SouthBoX

Opening a new gym? In this climate?

Eric Kelly says yes — and his fighter spirit is so convincing, you may just be hightailing it to the Bronx and lacing up a pair of gloves by the end of this.

The original SouthBox opened three years ago, also in the Bronx, before demand led Kelly and team to seek a bigger space, with a 20-foot ring compared to the previous 12-foot one. The new space, which opened Sept. 2 and which will be operating at 33 percent capacity per current New York State mandate, will be able to house amateur boxing fights like the Golden Gloves, as well as continue its offering of private and group classes that have attached a loyal following of both neighborhood locals and models like Jessica Hart and Cindy Bruna.

“We’ve just got to be on top of our game. We’re fighters and we’re champions and we’re known for being on top of our game. That’s how we became champions,” Kelly says, over the phone the day before opening. “This is just another test thrown our way. To be a successful champion, you can’t let these tests break you. Situations like this will make you or break you. Do you understand what I’m saying? You’ve got to crush the stone to become a diamond. That’s exactly what SouthBox is going to bring to you. When things happen to you in life, are you going to sink or are you going to swim? What are you going to do? We’re going to swim. We’re going to swim.”

Kelly is a four-time national amateur boxing champion and a two-time New York Golden Gloves champion who at one time was ranked number one nationally and number four worldwide. His fighting career was cut short after being hit by a pool cue in his eye, leaving him with a floater.

“But you can’t keep a good thing down, baby,” he says. “I understand life is a roller coaster. It’s going to do what it’s got to do. You’re going to have your loops and your humps and bumps and everything, but you’ve got to just stay grounded and you’ve got to keep swinging.”

He’s been training ever since.

“I always say the fight is 12 rounds. You might win some rounds, you might lose some rounds. You might get knocked down in one round, but it ain’t over until it’s over. You’ve got 12 rounds. I’m a parent. I’m a former boxer. I’m a business owner. I’m even an entertainer. I’ve done a lot of stuff on television. I’m going to triumph with whatever it is that I do; if I stick my mind and heart to [it], I’m going to triumph. I won’t break down. I’m going to break through. You know what I mean?”

Eric Kelly of SouthBox  Courtesy of Robert Maxwell

Kelly says he works with clients from “all walks of life,” and approaches each session differently. His model clients, he says, aren’t working to build muscle, so he’ll train them separately versus his “fighters,” who can spar and do defense drills in groups.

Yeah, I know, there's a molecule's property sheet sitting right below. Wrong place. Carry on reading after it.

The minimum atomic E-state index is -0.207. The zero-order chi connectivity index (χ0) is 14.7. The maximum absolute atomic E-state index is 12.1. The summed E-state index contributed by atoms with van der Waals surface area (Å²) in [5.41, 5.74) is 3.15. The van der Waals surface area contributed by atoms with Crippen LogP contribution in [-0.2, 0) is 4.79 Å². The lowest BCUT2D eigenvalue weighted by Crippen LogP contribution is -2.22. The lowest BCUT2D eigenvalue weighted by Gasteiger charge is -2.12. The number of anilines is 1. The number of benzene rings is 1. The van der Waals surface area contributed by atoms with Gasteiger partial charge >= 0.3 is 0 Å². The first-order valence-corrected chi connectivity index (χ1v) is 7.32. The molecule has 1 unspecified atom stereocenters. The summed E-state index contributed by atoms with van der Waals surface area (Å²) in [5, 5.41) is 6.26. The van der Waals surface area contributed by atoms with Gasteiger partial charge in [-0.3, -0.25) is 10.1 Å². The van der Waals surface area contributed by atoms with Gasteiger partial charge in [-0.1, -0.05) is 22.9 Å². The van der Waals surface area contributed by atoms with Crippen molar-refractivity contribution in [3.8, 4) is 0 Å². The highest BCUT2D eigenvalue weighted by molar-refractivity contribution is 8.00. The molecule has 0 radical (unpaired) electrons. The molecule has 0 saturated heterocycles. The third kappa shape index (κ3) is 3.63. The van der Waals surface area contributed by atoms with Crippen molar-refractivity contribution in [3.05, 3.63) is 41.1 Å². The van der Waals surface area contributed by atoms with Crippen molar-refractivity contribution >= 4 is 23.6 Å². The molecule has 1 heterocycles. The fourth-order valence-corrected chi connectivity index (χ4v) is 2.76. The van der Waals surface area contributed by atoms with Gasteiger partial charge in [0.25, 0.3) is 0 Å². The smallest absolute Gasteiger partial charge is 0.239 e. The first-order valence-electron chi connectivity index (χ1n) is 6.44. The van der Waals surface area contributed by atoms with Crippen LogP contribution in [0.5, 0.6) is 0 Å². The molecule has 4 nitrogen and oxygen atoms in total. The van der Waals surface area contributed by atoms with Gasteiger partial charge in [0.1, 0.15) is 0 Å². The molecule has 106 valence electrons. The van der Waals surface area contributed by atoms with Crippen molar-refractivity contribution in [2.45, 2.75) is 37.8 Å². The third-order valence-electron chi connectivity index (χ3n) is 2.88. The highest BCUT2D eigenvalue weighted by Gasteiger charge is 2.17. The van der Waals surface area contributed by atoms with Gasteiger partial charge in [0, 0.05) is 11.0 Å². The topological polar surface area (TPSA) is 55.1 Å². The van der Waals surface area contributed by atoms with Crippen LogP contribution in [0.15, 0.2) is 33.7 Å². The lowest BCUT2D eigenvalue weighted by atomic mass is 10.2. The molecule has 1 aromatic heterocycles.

“We have so many people from the Bronx, and that’s what I love about it,” Kelly says. “The Bronx has a very rich history of boxing. Just by being in the Bronx, that’s going to be a specific demographic gravitating towards me. Then, when you come in the gym, you don’t have to feel that you’re not welcome at my gym because under this roof, everybody’s welcome. We’ve got people from so many demographics. I might have Jessica Hart, I might have Cindy Bruna, I might have [Olympian] Christina Cruz. I will have so many different top athletes and entertainers and day-to-day people like myself from all over the world. We’re all under this roof. This is where we come to do what we’ve got to do and everyone’s equal. We come in the name of peace and love and prosperity.”

That’s the spirit he wants people to come away from SouthBox feeling — yes, a good physical workout, but boxing, he says, is 95 percent mental. He wants you to learn to believe in yourself.

“Everyone’s not trying to be a gold medalist or world champion, but everyone has a battle that they’re fighting in life. It may be with their job. It may be with their spouse. Everyone in life has a battle that they’re fighting. You’ve got to want the best out of every situation,” Kelly says. “Don’t get me wrong: sometimes we win, sometimes we lose. Sometimes we win, sometimes we lose, but at the end of the day we win. We win because we fought. That fight is where we learned our lessons. That loss forces you to go back and do some deep thinking, to do some soul searching because at the end of the day, what are you going to do? Are you going to sink or swim? I’m going to swim. SouthBox, we’re going to swim.”

The months off during the pandemic, during which they were putting the final physical touches on the new gym, have renewed Kelly’s focus and motivation (if that wasn’t immediately clear).

“This is not going to get the best of us,” he says of the pandemic. “This is going to fill the best of us. This is going to create the best of us. You feel me? That’s what the mind frame is, baby. We’re staying positive. We’re staying strong and we’re staying focused, baby. I’m a champion. You’re a champion, too.”

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